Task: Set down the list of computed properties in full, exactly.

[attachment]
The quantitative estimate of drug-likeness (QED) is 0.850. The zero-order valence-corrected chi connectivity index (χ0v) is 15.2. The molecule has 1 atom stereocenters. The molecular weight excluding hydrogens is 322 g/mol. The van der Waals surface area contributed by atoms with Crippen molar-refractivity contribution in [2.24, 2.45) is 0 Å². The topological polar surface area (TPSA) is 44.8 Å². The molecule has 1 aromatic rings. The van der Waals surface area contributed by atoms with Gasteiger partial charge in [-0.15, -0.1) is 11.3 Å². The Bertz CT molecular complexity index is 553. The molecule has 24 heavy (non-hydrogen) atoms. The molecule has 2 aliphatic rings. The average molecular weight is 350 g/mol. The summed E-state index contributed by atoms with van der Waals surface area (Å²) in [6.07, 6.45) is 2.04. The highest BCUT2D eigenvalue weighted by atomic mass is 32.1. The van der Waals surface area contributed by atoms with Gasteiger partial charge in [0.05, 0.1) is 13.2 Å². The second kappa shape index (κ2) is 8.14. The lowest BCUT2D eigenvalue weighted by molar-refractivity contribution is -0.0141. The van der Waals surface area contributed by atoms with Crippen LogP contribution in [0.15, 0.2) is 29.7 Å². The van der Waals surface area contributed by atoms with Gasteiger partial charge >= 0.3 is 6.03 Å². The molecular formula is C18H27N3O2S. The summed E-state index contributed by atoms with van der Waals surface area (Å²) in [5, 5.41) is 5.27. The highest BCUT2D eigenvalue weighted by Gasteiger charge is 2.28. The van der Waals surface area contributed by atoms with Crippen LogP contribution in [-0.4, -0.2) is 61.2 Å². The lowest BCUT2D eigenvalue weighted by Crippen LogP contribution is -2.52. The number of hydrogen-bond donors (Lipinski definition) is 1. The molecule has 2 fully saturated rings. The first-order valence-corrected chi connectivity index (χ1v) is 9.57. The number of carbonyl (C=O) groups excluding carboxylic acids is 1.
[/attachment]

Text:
The quantitative estimate of drug-likeness (QED) is 0.850. The zero-order valence-corrected chi connectivity index (χ0v) is 15.2. The molecule has 1 atom stereocenters. The molecular weight excluding hydrogens is 322 g/mol. The van der Waals surface area contributed by atoms with Crippen molar-refractivity contribution in [2.24, 2.45) is 0 Å². The topological polar surface area (TPSA) is 44.8 Å². The molecule has 1 aromatic rings. The van der Waals surface area contributed by atoms with Gasteiger partial charge in [-0.15, -0.1) is 11.3 Å². The Bertz CT molecular complexity index is 553. The molecule has 24 heavy (non-hydrogen) atoms. The molecule has 2 aliphatic rings. The average molecular weight is 350 g/mol. The summed E-state index contributed by atoms with van der Waals surface area (Å²) in [6.07, 6.45) is 2.04. The highest BCUT2D eigenvalue weighted by atomic mass is 32.1. The van der Waals surface area contributed by atoms with Gasteiger partial charge in [0.05, 0.1) is 13.2 Å². The second kappa shape index (κ2) is 8.14. The lowest BCUT2D eigenvalue weighted by molar-refractivity contribution is -0.0141. The van der Waals surface area contributed by atoms with Crippen LogP contribution in [0.15, 0.2) is 29.7 Å². The van der Waals surface area contributed by atoms with Gasteiger partial charge >= 0.3 is 6.03 Å². The molecular formula is C18H27N3O2S. The summed E-state index contributed by atoms with van der Waals surface area (Å²) in [5, 5.41) is 5.27. The highest BCUT2D eigenvalue weighted by Gasteiger charge is 2.28. The van der Waals surface area contributed by atoms with Crippen LogP contribution in [-0.4, -0.2) is 61.2 Å². The lowest BCUT2D eigenvalue weighted by Crippen LogP contribution is -2.52. The number of hydrogen-bond donors (Lipinski definition) is 1. The molecule has 2 fully saturated rings. The first-order valence-corrected chi connectivity index (χ1v) is 9.57. The number of carbonyl (C=O) groups excluding carboxylic acids is 1.